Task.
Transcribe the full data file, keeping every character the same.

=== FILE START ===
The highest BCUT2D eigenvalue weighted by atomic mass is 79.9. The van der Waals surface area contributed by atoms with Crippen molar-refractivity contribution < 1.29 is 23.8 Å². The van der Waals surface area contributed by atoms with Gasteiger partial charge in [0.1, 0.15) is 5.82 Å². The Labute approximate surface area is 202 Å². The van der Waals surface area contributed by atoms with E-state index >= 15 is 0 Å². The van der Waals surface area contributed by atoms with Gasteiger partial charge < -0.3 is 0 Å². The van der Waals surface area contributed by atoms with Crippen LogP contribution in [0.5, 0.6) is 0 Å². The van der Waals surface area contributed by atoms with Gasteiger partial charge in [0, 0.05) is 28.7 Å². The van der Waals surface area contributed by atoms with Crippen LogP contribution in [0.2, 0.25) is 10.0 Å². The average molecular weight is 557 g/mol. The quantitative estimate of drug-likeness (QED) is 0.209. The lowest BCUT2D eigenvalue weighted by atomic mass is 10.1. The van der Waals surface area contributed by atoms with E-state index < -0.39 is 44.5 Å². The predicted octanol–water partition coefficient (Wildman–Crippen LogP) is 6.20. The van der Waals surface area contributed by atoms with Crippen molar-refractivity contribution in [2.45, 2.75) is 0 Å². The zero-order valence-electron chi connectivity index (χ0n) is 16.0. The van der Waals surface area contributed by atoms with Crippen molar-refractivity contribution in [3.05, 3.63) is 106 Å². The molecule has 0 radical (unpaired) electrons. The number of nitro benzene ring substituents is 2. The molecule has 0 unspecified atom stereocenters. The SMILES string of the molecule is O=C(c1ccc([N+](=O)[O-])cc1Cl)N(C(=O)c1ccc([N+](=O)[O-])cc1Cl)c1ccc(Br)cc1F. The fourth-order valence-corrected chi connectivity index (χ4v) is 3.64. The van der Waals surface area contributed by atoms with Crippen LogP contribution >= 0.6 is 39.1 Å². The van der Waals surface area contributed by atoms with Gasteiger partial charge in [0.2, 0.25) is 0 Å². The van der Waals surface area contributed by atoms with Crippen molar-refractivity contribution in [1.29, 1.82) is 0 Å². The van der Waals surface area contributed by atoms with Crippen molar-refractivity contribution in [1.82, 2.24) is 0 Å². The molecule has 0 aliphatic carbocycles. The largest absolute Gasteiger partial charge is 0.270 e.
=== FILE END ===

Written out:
The highest BCUT2D eigenvalue weighted by atomic mass is 79.9. The van der Waals surface area contributed by atoms with Crippen molar-refractivity contribution < 1.29 is 23.8 Å². The van der Waals surface area contributed by atoms with Gasteiger partial charge in [0.1, 0.15) is 5.82 Å². The Labute approximate surface area is 202 Å². The van der Waals surface area contributed by atoms with E-state index >= 15 is 0 Å². The van der Waals surface area contributed by atoms with Gasteiger partial charge < -0.3 is 0 Å². The van der Waals surface area contributed by atoms with Crippen LogP contribution in [0.5, 0.6) is 0 Å². The van der Waals surface area contributed by atoms with Gasteiger partial charge in [0, 0.05) is 28.7 Å². The van der Waals surface area contributed by atoms with Crippen LogP contribution in [0.2, 0.25) is 10.0 Å². The average molecular weight is 557 g/mol. The quantitative estimate of drug-likeness (QED) is 0.209. The lowest BCUT2D eigenvalue weighted by atomic mass is 10.1. The van der Waals surface area contributed by atoms with E-state index < -0.39 is 44.5 Å². The predicted octanol–water partition coefficient (Wildman–Crippen LogP) is 6.20. The van der Waals surface area contributed by atoms with Crippen molar-refractivity contribution in [2.45, 2.75) is 0 Å². The zero-order valence-electron chi connectivity index (χ0n) is 16.0. The van der Waals surface area contributed by atoms with Crippen molar-refractivity contribution in [3.05, 3.63) is 106 Å². The molecule has 0 radical (unpaired) electrons. The number of nitro benzene ring substituents is 2. The molecule has 0 unspecified atom stereocenters. The SMILES string of the molecule is O=C(c1ccc([N+](=O)[O-])cc1Cl)N(C(=O)c1ccc([N+](=O)[O-])cc1Cl)c1ccc(Br)cc1F. The fourth-order valence-corrected chi connectivity index (χ4v) is 3.64. The van der Waals surface area contributed by atoms with Crippen LogP contribution >= 0.6 is 39.1 Å². The van der Waals surface area contributed by atoms with Gasteiger partial charge in [0.2, 0.25) is 0 Å². The van der Waals surface area contributed by atoms with Crippen molar-refractivity contribution in [1.29, 1.82) is 0 Å². The van der Waals surface area contributed by atoms with Crippen molar-refractivity contribution in [1.82, 2.24) is 0 Å². The molecule has 0 aliphatic carbocycles. The largest absolute Gasteiger partial charge is 0.270 e.